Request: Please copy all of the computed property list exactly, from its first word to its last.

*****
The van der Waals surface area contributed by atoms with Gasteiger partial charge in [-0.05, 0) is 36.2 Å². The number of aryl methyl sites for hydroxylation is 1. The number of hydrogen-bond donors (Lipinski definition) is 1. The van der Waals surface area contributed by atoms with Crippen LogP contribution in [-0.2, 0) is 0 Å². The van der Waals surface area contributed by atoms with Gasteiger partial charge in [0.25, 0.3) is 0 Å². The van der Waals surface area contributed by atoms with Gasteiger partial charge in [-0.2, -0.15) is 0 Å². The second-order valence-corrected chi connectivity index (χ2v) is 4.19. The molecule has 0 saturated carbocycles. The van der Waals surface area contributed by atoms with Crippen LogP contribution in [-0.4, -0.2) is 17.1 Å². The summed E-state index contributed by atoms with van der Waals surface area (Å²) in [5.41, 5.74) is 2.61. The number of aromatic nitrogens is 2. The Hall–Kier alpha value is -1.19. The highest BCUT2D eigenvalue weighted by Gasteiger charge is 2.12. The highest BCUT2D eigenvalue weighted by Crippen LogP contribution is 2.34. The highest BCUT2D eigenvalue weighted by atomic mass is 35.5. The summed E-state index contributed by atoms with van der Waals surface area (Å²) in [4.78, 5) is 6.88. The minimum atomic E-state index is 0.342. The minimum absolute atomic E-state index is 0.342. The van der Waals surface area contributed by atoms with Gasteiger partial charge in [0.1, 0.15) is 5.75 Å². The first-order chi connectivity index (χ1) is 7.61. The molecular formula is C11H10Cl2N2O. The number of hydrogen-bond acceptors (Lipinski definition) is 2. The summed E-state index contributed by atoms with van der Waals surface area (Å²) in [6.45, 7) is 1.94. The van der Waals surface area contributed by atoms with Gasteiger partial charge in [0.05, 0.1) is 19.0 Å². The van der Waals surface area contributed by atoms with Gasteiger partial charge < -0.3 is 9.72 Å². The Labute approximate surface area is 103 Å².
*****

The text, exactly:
The van der Waals surface area contributed by atoms with Gasteiger partial charge in [-0.05, 0) is 36.2 Å². The number of aryl methyl sites for hydroxylation is 1. The number of hydrogen-bond donors (Lipinski definition) is 1. The van der Waals surface area contributed by atoms with Crippen LogP contribution in [-0.2, 0) is 0 Å². The van der Waals surface area contributed by atoms with Gasteiger partial charge in [0.25, 0.3) is 0 Å². The van der Waals surface area contributed by atoms with Gasteiger partial charge in [-0.2, -0.15) is 0 Å². The second-order valence-corrected chi connectivity index (χ2v) is 4.19. The molecule has 0 saturated carbocycles. The van der Waals surface area contributed by atoms with Crippen LogP contribution in [-0.4, -0.2) is 17.1 Å². The summed E-state index contributed by atoms with van der Waals surface area (Å²) in [5.41, 5.74) is 2.61. The number of aromatic nitrogens is 2. The Hall–Kier alpha value is -1.19. The highest BCUT2D eigenvalue weighted by Gasteiger charge is 2.12. The highest BCUT2D eigenvalue weighted by Crippen LogP contribution is 2.34. The highest BCUT2D eigenvalue weighted by atomic mass is 35.5. The summed E-state index contributed by atoms with van der Waals surface area (Å²) in [4.78, 5) is 6.88. The minimum atomic E-state index is 0.342. The minimum absolute atomic E-state index is 0.342. The van der Waals surface area contributed by atoms with Gasteiger partial charge in [0.1, 0.15) is 5.75 Å². The first-order chi connectivity index (χ1) is 7.61. The molecular formula is C11H10Cl2N2O. The number of hydrogen-bond acceptors (Lipinski definition) is 2. The summed E-state index contributed by atoms with van der Waals surface area (Å²) in [6.45, 7) is 1.94. The van der Waals surface area contributed by atoms with Gasteiger partial charge in [0.05, 0.1) is 19.0 Å². The van der Waals surface area contributed by atoms with Gasteiger partial charge < -0.3 is 9.72 Å². The Labute approximate surface area is 103 Å².